Frank Gehry’s imposing new house in Santa Monica might seem to be the polar opposite of the “unfinished” look he sought for his renovation of a modest 1920s Dutch colonial, also in Santa Monica, four decades ago. The current residence was designed in collaboration with his younger son, Sam, who has been active in the firm since 2008, when Gehry entrusted him with the creation of the Serpentine Gallery Pavilion in London’s Hyde Park. The new house bears little resemblance to Gehry’s youthful venture, which instantly became a landmark of residential design. Yet there are a surprising number of similarities between the two.
For the renovation, in 1977, Gehry worked with Paul Lubowicki as his design partner; Lubowicki was then a young man at the beginning of his career, and the relationship between the two was similar to the one that Gehry enjoyed with his son in 2010. Sam used as a starting point the wood framing and large, crisscrossing beams in one of his dad’s models for the Serpentine. After many years of toying with designs for a new house, it was Sam’s involvement that made Frank and his wife, Berta, decide to proceed with a move to the prime 0.8-acre Santa Monica property Gehry had acquired around 2009 as an investment for their two sons. Sam considered Berta to be the client, and Gehry admits that “Sam is easier to work with than I am. I did nothing except plan with Berta how we would use the house.”
Both houses rely on timber (plywood for the older house, Douglas fir for the new one). Although the two wings of the new residence are large (10,000 square feet in total), in comparison to the old house (4,000 square feet), the main wing of the new house is only 1,000 square feet bigger than its predecessor. In fact, the modest dimensions of the family room and the master bedroom are exactly the same as in the older building.
Just as Gehry had played with unusual materials and forms for the early renovation, Sam wanted to test his ideas about sustainability for the new project. The house is heated or cooled primarily by radiant floors (fed by nine geothermal wells), ventilation, and shading. These can be supplemented by gravity walls—cavities in the walls that contain vertical pipes for cool or warm water, and an airspace. Solar panels and solar water heaters cover the guest wings’ roofs. Gehry confesses that they are still fine-tuning the system: “It was a tricky experiment and is not yet perfect.”
Oriented to the northeast and northwest of the entrance foyer, and facing the street, are the dining room and living room, both dominated by heavy, intertwined timber beams that contrast dramatically with large expanses of glass. Gehry marvels at the intricacy of what he describes as “the beams’ connections to connections.” Every room enjoys magnificent views across the garden to the Santa Monica Canyon, but the two men wanted the views to vary. Thus the dining room is slightly elevated, with vistas that stretch to the ocean, while the living room sinks gently into the site for a more intimate outlook, toward Pacific Palisades. Both spaces have 20-foot-high ceilings, and doors that open to the garden. Accessed by an elevator and stairs, the second level contains a master suite. Gehry envisioned the interior balconies on this level, which overlook the ground floor and the ocean, as sites where musicians could play to the rooms below.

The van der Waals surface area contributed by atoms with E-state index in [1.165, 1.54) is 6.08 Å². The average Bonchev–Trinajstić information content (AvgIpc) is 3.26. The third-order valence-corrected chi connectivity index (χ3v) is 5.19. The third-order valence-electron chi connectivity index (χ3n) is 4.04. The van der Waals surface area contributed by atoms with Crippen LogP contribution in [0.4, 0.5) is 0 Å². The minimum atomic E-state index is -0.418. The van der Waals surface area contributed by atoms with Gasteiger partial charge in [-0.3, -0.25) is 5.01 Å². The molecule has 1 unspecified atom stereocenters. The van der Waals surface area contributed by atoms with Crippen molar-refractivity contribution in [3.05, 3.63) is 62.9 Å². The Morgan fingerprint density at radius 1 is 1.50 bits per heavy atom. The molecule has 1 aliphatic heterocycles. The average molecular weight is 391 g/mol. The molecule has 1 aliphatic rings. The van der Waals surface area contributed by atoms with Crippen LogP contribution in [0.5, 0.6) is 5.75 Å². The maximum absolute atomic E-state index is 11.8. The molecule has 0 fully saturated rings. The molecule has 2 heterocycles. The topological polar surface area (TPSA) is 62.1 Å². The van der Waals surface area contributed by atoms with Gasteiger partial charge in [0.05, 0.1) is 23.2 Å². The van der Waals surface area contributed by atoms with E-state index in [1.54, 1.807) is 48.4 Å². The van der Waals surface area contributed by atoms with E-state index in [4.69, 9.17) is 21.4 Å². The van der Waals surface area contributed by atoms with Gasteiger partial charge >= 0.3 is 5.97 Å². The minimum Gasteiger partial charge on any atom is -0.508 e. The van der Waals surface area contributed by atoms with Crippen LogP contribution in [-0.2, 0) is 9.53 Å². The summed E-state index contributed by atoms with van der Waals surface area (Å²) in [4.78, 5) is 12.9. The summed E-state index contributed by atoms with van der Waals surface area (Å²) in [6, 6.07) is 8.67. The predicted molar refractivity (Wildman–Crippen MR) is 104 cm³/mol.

One specific request was for rooms that the Gehrys could inhabit at different times of the day. In contrast to the soaring living and dining rooms, cozy reading nooks at the east and west on the two levels catch rays of the rising and setting sun. A small study west of the ground-level family room provides an additional intimate space.
Creating the house was a family affair beyond having Sam as the design partner and designer of the furniture: his wife, Joyce, created all the carpets, and Berta chose the kitchen’s colorful Granada-tile floor. Further personalizing the home are Gehry’s famous fish lamps, which hang from the dining room ceiling, and numerous artworks, most of which were gifts from artist friends and from the Gehrys’ older son, Alejo, a painter.
A 60-foot lap pool separates the North House from the smaller South House, which contains two guest rooms and a suite for longer-term visitors, a changing room, a gym, and a large concert room (another request from Frank and Berta). Gehry calls the patio between the two structures the “entertainment plaza”; it too has a stunning view of the ocean. (Landscape architect Laurie Olin added to the existing sweetgum trees—a species Gehry favors for its deep red leaves in autumn—and also chose Chinese cinnamon trees for their golden blossoms, while Spanish lavender, California lilac, and mission olive trees bring a profusion of color to the front.) The senior Gehry has already hosted performances in the concert room, one by members of Daniel Barenboim’s West- Eastern Divan Orchestra, the second by musicians from the Colburn School in Los Angeles, for which the architect is designing a new building. They hope to have other musicians—possibly jazz—come and stay at the pavilion.
The angled, gabled roof, clad in a metal that glows almost pink at dusk, and the tilted skylights are unmistakably Gehry. Such resemblances are not unusual in architect father-son collaborations. To I.M. Pei and his two sons, Chien Chung and Li Chung; to Eliel and Eero Saarinen; to César and Rafael Pelli, we can now add Frank and Sam Gehry.